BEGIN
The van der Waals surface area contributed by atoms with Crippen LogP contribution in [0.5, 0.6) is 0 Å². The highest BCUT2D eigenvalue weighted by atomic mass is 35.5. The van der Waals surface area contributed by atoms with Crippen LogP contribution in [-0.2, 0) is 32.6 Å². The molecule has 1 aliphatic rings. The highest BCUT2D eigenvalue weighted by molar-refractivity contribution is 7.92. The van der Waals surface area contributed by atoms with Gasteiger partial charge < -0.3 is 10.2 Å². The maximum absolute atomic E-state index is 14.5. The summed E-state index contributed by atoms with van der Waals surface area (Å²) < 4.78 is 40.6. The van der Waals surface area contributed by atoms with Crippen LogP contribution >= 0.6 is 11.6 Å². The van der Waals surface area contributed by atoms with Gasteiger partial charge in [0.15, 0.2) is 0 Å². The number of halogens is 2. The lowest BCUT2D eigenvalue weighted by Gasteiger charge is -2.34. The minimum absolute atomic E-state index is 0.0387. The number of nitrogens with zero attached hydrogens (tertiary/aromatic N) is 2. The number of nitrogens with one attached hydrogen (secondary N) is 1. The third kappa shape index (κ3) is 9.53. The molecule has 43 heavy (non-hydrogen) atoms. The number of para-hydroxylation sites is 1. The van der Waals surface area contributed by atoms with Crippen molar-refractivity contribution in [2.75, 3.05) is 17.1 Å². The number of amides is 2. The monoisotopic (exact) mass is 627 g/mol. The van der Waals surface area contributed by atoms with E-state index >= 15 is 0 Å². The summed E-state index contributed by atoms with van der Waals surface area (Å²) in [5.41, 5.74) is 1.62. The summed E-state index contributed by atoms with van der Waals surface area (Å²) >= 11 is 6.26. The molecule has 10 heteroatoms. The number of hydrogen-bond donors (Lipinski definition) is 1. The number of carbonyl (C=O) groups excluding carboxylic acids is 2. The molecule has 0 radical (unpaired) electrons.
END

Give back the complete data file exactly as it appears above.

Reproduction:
The van der Waals surface area contributed by atoms with Crippen LogP contribution in [0.5, 0.6) is 0 Å². The highest BCUT2D eigenvalue weighted by atomic mass is 35.5. The van der Waals surface area contributed by atoms with Crippen LogP contribution in [-0.2, 0) is 32.6 Å². The molecule has 1 aliphatic rings. The highest BCUT2D eigenvalue weighted by molar-refractivity contribution is 7.92. The van der Waals surface area contributed by atoms with Gasteiger partial charge < -0.3 is 10.2 Å². The maximum absolute atomic E-state index is 14.5. The summed E-state index contributed by atoms with van der Waals surface area (Å²) < 4.78 is 40.6. The van der Waals surface area contributed by atoms with Crippen LogP contribution >= 0.6 is 11.6 Å². The van der Waals surface area contributed by atoms with Gasteiger partial charge in [0.15, 0.2) is 0 Å². The number of halogens is 2. The lowest BCUT2D eigenvalue weighted by Gasteiger charge is -2.34. The minimum absolute atomic E-state index is 0.0387. The number of nitrogens with zero attached hydrogens (tertiary/aromatic N) is 2. The number of nitrogens with one attached hydrogen (secondary N) is 1. The third kappa shape index (κ3) is 9.53. The molecule has 43 heavy (non-hydrogen) atoms. The number of para-hydroxylation sites is 1. The van der Waals surface area contributed by atoms with Crippen molar-refractivity contribution in [2.75, 3.05) is 17.1 Å². The number of amides is 2. The monoisotopic (exact) mass is 627 g/mol. The van der Waals surface area contributed by atoms with E-state index >= 15 is 0 Å². The summed E-state index contributed by atoms with van der Waals surface area (Å²) in [5.41, 5.74) is 1.62. The summed E-state index contributed by atoms with van der Waals surface area (Å²) >= 11 is 6.26. The molecule has 10 heteroatoms. The number of hydrogen-bond donors (Lipinski definition) is 1. The number of carbonyl (C=O) groups excluding carboxylic acids is 2. The molecule has 0 radical (unpaired) electrons.